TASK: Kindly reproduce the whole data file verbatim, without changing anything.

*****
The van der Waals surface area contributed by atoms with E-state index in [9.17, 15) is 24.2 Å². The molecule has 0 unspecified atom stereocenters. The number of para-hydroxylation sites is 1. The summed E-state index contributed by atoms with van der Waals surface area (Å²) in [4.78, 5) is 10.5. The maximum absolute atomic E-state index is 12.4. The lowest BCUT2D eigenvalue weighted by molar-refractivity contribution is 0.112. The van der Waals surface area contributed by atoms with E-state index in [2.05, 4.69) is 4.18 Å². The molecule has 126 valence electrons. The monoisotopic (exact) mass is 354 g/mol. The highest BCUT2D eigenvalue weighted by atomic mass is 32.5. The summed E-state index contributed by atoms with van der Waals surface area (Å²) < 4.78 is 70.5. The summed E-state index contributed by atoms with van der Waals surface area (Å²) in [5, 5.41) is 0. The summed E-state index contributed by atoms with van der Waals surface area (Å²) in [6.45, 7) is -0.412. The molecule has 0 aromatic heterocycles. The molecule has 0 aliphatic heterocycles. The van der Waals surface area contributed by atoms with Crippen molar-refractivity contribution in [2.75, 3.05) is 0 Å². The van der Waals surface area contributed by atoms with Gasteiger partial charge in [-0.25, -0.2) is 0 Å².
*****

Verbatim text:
The van der Waals surface area contributed by atoms with E-state index in [9.17, 15) is 24.2 Å². The molecule has 0 unspecified atom stereocenters. The number of para-hydroxylation sites is 1. The summed E-state index contributed by atoms with van der Waals surface area (Å²) in [4.78, 5) is 10.5. The maximum absolute atomic E-state index is 12.4. The lowest BCUT2D eigenvalue weighted by molar-refractivity contribution is 0.112. The van der Waals surface area contributed by atoms with E-state index in [2.05, 4.69) is 4.18 Å². The molecule has 126 valence electrons. The monoisotopic (exact) mass is 354 g/mol. The highest BCUT2D eigenvalue weighted by atomic mass is 32.5. The summed E-state index contributed by atoms with van der Waals surface area (Å²) < 4.78 is 70.5. The summed E-state index contributed by atoms with van der Waals surface area (Å²) in [5, 5.41) is 0. The summed E-state index contributed by atoms with van der Waals surface area (Å²) in [6.45, 7) is -0.412. The molecule has 0 aromatic heterocycles. The molecule has 0 aliphatic heterocycles. The van der Waals surface area contributed by atoms with Crippen molar-refractivity contribution in [2.75, 3.05) is 0 Å². The van der Waals surface area contributed by atoms with Gasteiger partial charge in [-0.25, -0.2) is 0 Å².